UN Socio-economic Assessment of COVID-19 in Ethiopia
The global COVID-19 pandemic is an unprecedented crisis unlike any since the end of the Second World War (WW II). It is the most powerful sign to-date of what happens when uncontrolled expansion of human activity collides with the realities and boundaries of the planet. This crisis will certainly not be the last one. As difficult as it might be to imagine today, COVID-19 may not be not the most devastating crisis to hit humanity in the first quarter or third of the 21st century. There is much to be learnt from this pandemic – and to be done in response, now and into the future, at an individual, community, societal and global scale.
In the present day, the immediate implications of the crisis in Sub-Saharan Africa (SSA) are already very serious. Despite the still relatively small caseload, which gives a misleading impression of the scale and depth of the crisis, the sharp deterioration of global conditions and the response measures taken in the region to combat the pandemic have already precipitated a major socio-economic crisis. Ethiopia has not been spared.
Ethiopia faced the onset of the crisis with clear strengths. It had an excellent long-term track record of economic growth, major improvements in infrastructure, poverty reduction and social development. The country also had an ambitious vision of economic transformation – captured in the Homegrown Economic Reform Programme (HGER) – that builds on the foundation of past successes but also recognises the macroeconomic, structural and sectoral shortfalls that have emerged as a consequence, requiring a different economic approach in the future. Ethiopia was also on the throes of its most important political transition in a generation, with a major opening-up of political and civic space and plans underway for the country’s first democratic elections. In several aspects, therefore, Ethiopia was better positioned developmentally to withstand and overcome the crisis than many others in SSA.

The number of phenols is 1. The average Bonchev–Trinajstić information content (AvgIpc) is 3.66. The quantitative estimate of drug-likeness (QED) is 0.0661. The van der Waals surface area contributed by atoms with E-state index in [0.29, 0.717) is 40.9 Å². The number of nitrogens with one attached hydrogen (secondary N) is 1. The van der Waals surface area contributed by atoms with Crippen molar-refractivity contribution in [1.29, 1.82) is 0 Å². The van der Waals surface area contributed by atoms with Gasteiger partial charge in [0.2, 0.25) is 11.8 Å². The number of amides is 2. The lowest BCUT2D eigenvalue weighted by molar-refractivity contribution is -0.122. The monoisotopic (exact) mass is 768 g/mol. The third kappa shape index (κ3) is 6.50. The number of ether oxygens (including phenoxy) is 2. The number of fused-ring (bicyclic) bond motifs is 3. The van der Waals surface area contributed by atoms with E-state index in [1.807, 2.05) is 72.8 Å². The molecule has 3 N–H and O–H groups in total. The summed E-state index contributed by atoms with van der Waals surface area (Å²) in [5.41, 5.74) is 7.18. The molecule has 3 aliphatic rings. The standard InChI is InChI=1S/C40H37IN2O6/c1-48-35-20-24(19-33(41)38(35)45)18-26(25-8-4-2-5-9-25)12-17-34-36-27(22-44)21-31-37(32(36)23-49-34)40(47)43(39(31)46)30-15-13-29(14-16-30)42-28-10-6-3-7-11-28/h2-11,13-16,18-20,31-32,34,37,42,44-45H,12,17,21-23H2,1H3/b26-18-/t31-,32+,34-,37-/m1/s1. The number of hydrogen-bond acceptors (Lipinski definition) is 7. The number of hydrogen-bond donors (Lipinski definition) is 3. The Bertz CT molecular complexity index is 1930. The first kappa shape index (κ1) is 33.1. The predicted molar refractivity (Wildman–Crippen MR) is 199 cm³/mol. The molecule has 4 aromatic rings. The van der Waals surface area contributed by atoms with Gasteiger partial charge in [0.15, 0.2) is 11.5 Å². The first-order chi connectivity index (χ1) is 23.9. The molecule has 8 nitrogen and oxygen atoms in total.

Ethiopia, however, also faced some major vulnerabilities as it was struck by COVID-19. The macroeconomic and development situation was challenging, evident in slowing but still high growth, the risk of debt distress, lows levels of domestic resource mobilisation, high inflation, high unemployment, not least among youth trying to find opportunities in an economy with elevated levels of informality, low forex reserves and significant pressure on the exchange rate of the Birr. Social unrest, triggered by longstanding issues that could now be aired in a more open civic and political environment, had led to conflict, the loss of lives and property and, at the last count, 1.7 million internally displaced persons (IDPs). Other crises, albeit of relatively smaller magnitude but serious nevertheless, were knocking at the country’s door: a major desert locust (DL) invasion affecting close to one million people, erratic rainfall disrupting the country’s dominant rain-fed agricultural sector, and outbreaks of cholera, measles and yellow fever. Moreover, despite improvements, Ethiopia’s health system, like most others in SSA and in Least Developed Countries (LDCs), was not ready for a large-scale crisis: it’s readiness to deliver routine health services was rated at 55% of requirements in 2018.
The socio-economic impacts being felt across Ethiopia already are wide-ranging and serious, with the potential to become severe, depending on the combination of the pandemic’s trajectory, the effects of counter-measures and underlying and structural factors.